Our Corporate Life
October 4, 2011   •   Volume 2, Issue 20   •   ISSN: 2154-3240    
In This Issue
♦   Feature Article: The Role of Criticism
Ask Amanda: How do I deal with a popular, high-performing “class clown” whose behavior undermines my authority?
♦   Practical Tips: Artificial Limitations
The Role of Criticism

Our culture is quick to criticize and judge. Think about how most people talk about reality shows the next day at work. The discussion usually focuses on criticizing and comparing to others—understandable because often these shows are set up to encourage that type of behavior. The difficulty arises when criticism becomes a habit—it becomes your “go to” response to new ideas and opportunities, particularly in the workplace.

Criticism plays a very important role at work. It helps us evaluate ideas, think through rationales, and determine our best course of action by testing assumptions, logic, and likely implications. But when we habitually criticize, we create an environment where people worry about being judged. In such a setting, people will edit themselves and their ideas; this limits the value they can add and it negatively affects your team’s work.
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Thought to Ponder

Provide support without encouraging dependence.

Practical Tips: Artificial Limitations

Most of us place artificial limitations on ourselves and our options, and it’s a serious yet often overlooked thinking trap. It’s natural to surround yourself with like-minded people whose assumptions are similar to your own. However, when brainstorming, you need to have your assumptions challenged in order to stretch your thinking. Some commonly held career assumptions are:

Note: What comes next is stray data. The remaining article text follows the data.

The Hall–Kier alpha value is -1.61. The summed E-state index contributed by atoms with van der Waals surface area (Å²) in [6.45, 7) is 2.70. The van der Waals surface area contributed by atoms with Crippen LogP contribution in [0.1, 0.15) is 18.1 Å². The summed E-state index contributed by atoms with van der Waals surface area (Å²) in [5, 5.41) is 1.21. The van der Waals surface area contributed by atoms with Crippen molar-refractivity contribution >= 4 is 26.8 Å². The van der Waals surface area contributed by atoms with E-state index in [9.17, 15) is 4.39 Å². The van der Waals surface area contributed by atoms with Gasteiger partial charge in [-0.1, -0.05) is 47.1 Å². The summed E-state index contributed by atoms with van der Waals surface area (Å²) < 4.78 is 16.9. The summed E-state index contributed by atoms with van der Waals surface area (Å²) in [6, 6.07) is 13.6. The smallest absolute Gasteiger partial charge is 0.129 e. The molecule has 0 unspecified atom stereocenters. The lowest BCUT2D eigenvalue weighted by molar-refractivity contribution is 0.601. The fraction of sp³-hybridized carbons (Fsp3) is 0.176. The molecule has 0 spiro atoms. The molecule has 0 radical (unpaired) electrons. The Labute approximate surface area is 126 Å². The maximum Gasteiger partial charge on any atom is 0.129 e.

• Making a good salary/being successful and having a decent work/life balance are mutually exclusive
  • Moving into a new industry or sector will require major sacrifices (eg, retraining, less salary, taking steps “backward,” etc.)
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 ask Amanda

I have a good performer who acts like a "class clown" in team meetings. He's always cracking jokes, making faces, eye-rolling…and I must admit, he's funny. But it's getting in the way and undermining my authority. How do I deal with this popular guy? T.S., Augusta, ME

Amanda Mitchell

This is a delicate situation because you want to modify his behavior without coming off as heavy-handed. People do what works for them and the attention he’s currently getting probably is rewarding. It’s also possible that he is bored and entertaining others is his way of staying engaged. You need to find out what’s behind his behavior in order to know how to rectify it.
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About Us: Our Corporate Life LLC (OCL) is a company that offers a new system for reducing unnecessary workplace suffering caused by the organizational, interpersonal, and ethical issues of our time. It is founded on the belief that adhering to core human values and achieving business success are always compatible. Working with both companies and individuals, OCL helps create solutions that enable corporate employees at every level to optimize profits while enabling them to thrive in the corporate environment. OCL was founded by Amanda Mitchell to help meet the needs of people working in corporate America during this transformative moment in our nation's history. The OCL system reflects her experience and insight gained from a 20–year corporate career working with Fortune 500 companies, and as an executive coach to senior–level corporate executives. Our Corporate Life
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